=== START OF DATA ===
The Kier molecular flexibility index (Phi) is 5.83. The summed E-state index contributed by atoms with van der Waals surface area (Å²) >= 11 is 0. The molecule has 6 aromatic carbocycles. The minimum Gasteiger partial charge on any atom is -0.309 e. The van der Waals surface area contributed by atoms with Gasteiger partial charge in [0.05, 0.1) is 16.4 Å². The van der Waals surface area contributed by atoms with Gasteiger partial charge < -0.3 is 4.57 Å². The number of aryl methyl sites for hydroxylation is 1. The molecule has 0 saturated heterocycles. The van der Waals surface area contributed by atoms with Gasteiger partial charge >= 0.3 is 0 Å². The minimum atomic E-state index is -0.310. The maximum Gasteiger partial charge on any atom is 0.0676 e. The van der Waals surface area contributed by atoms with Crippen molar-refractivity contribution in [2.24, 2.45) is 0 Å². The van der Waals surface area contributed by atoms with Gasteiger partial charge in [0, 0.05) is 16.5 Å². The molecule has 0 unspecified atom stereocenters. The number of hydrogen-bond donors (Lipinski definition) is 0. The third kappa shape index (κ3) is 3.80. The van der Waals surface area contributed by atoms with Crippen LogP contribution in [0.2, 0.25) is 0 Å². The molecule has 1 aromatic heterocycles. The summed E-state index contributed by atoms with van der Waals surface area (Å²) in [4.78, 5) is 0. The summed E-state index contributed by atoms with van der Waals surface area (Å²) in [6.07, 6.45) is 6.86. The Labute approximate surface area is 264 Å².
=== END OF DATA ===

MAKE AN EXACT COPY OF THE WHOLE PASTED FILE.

The Kier molecular flexibility index (Phi) is 5.83. The summed E-state index contributed by atoms with van der Waals surface area (Å²) >= 11 is 0. The molecule has 6 aromatic carbocycles. The minimum Gasteiger partial charge on any atom is -0.309 e. The van der Waals surface area contributed by atoms with Gasteiger partial charge in [0.05, 0.1) is 16.4 Å². The van der Waals surface area contributed by atoms with Gasteiger partial charge < -0.3 is 4.57 Å². The number of aryl methyl sites for hydroxylation is 1. The molecule has 0 saturated heterocycles. The van der Waals surface area contributed by atoms with Gasteiger partial charge >= 0.3 is 0 Å². The minimum atomic E-state index is -0.310. The maximum Gasteiger partial charge on any atom is 0.0676 e. The van der Waals surface area contributed by atoms with Crippen molar-refractivity contribution in [2.24, 2.45) is 0 Å². The van der Waals surface area contributed by atoms with Gasteiger partial charge in [0, 0.05) is 16.5 Å². The molecule has 0 unspecified atom stereocenters. The number of hydrogen-bond donors (Lipinski definition) is 0. The third kappa shape index (κ3) is 3.80. The van der Waals surface area contributed by atoms with Crippen LogP contribution in [0.2, 0.25) is 0 Å². The molecule has 1 aromatic heterocycles. The summed E-state index contributed by atoms with van der Waals surface area (Å²) in [4.78, 5) is 0. The summed E-state index contributed by atoms with van der Waals surface area (Å²) in [6.07, 6.45) is 6.86. The Labute approximate surface area is 264 Å².